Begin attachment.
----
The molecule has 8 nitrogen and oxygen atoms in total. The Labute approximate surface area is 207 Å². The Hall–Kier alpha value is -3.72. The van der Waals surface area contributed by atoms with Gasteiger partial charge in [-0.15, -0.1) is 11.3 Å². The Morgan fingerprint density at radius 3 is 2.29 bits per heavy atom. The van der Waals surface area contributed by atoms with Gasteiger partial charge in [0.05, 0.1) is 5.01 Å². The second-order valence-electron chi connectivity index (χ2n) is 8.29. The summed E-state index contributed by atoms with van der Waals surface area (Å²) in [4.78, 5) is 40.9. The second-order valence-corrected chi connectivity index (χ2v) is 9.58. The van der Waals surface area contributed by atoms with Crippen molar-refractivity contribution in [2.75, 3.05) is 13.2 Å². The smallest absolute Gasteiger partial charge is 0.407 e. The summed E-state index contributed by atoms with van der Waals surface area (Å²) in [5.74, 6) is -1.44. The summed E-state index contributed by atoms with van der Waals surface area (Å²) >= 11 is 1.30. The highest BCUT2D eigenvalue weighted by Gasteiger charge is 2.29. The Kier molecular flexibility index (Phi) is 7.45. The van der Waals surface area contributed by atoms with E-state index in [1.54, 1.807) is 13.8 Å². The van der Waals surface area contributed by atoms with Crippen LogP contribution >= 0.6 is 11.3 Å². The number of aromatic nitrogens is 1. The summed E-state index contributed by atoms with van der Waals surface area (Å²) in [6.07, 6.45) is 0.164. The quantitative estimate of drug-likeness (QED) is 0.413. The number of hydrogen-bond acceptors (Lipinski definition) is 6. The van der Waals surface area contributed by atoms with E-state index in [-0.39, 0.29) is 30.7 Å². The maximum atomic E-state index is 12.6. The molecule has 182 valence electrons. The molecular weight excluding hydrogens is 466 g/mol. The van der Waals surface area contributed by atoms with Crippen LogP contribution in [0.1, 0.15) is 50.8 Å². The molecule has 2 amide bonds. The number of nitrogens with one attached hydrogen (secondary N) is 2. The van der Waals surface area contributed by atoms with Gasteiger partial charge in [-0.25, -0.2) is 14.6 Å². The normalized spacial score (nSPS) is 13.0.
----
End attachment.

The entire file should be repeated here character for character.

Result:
The molecule has 8 nitrogen and oxygen atoms in total. The Labute approximate surface area is 207 Å². The Hall–Kier alpha value is -3.72. The van der Waals surface area contributed by atoms with Gasteiger partial charge in [-0.15, -0.1) is 11.3 Å². The Morgan fingerprint density at radius 3 is 2.29 bits per heavy atom. The van der Waals surface area contributed by atoms with Gasteiger partial charge in [0.05, 0.1) is 5.01 Å². The second-order valence-electron chi connectivity index (χ2n) is 8.29. The summed E-state index contributed by atoms with van der Waals surface area (Å²) in [4.78, 5) is 40.9. The second-order valence-corrected chi connectivity index (χ2v) is 9.58. The van der Waals surface area contributed by atoms with Crippen molar-refractivity contribution in [2.75, 3.05) is 13.2 Å². The smallest absolute Gasteiger partial charge is 0.407 e. The summed E-state index contributed by atoms with van der Waals surface area (Å²) in [5.74, 6) is -1.44. The summed E-state index contributed by atoms with van der Waals surface area (Å²) >= 11 is 1.30. The highest BCUT2D eigenvalue weighted by Gasteiger charge is 2.29. The Kier molecular flexibility index (Phi) is 7.45. The van der Waals surface area contributed by atoms with E-state index in [1.54, 1.807) is 13.8 Å². The van der Waals surface area contributed by atoms with Crippen LogP contribution >= 0.6 is 11.3 Å². The number of aromatic nitrogens is 1. The summed E-state index contributed by atoms with van der Waals surface area (Å²) in [6.07, 6.45) is 0.164. The quantitative estimate of drug-likeness (QED) is 0.413. The number of hydrogen-bond acceptors (Lipinski definition) is 6. The van der Waals surface area contributed by atoms with E-state index in [-0.39, 0.29) is 30.7 Å². The maximum atomic E-state index is 12.6. The molecule has 182 valence electrons. The molecular weight excluding hydrogens is 466 g/mol. The van der Waals surface area contributed by atoms with Crippen LogP contribution in [0.1, 0.15) is 50.8 Å². The molecule has 2 amide bonds. The number of nitrogens with one attached hydrogen (secondary N) is 2. The van der Waals surface area contributed by atoms with Gasteiger partial charge in [-0.25, -0.2) is 14.6 Å². The normalized spacial score (nSPS) is 13.0.